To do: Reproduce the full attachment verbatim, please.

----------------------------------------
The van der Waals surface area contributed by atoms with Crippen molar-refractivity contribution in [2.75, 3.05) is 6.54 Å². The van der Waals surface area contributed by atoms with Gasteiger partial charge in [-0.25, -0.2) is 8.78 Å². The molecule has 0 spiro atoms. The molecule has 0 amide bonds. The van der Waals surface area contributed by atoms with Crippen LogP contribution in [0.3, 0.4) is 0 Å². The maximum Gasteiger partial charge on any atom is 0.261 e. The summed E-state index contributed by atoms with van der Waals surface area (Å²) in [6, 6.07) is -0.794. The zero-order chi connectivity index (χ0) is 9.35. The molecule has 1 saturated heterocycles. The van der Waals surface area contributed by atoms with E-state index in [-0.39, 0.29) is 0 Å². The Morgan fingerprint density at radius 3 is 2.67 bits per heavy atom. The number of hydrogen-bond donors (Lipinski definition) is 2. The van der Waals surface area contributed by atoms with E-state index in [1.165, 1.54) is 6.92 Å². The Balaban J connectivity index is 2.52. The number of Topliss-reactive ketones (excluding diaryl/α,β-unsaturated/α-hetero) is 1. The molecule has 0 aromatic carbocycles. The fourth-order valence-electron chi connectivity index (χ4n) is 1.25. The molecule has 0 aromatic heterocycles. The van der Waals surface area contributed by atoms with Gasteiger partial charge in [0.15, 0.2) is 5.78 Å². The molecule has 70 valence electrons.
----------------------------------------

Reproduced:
The van der Waals surface area contributed by atoms with Crippen molar-refractivity contribution in [2.75, 3.05) is 6.54 Å². The van der Waals surface area contributed by atoms with Gasteiger partial charge in [-0.25, -0.2) is 8.78 Å². The molecule has 0 spiro atoms. The molecule has 0 amide bonds. The van der Waals surface area contributed by atoms with Crippen LogP contribution in [0.3, 0.4) is 0 Å². The maximum Gasteiger partial charge on any atom is 0.261 e. The summed E-state index contributed by atoms with van der Waals surface area (Å²) in [6, 6.07) is -0.794. The zero-order chi connectivity index (χ0) is 9.35. The molecule has 1 saturated heterocycles. The van der Waals surface area contributed by atoms with E-state index in [-0.39, 0.29) is 0 Å². The Morgan fingerprint density at radius 3 is 2.67 bits per heavy atom. The number of hydrogen-bond donors (Lipinski definition) is 2. The van der Waals surface area contributed by atoms with E-state index in [1.165, 1.54) is 6.92 Å². The Balaban J connectivity index is 2.52. The number of Topliss-reactive ketones (excluding diaryl/α,β-unsaturated/α-hetero) is 1. The molecule has 0 aromatic carbocycles. The fourth-order valence-electron chi connectivity index (χ4n) is 1.25. The molecule has 0 aromatic heterocycles. The van der Waals surface area contributed by atoms with Gasteiger partial charge in [0.15, 0.2) is 5.78 Å². The molecule has 70 valence electrons.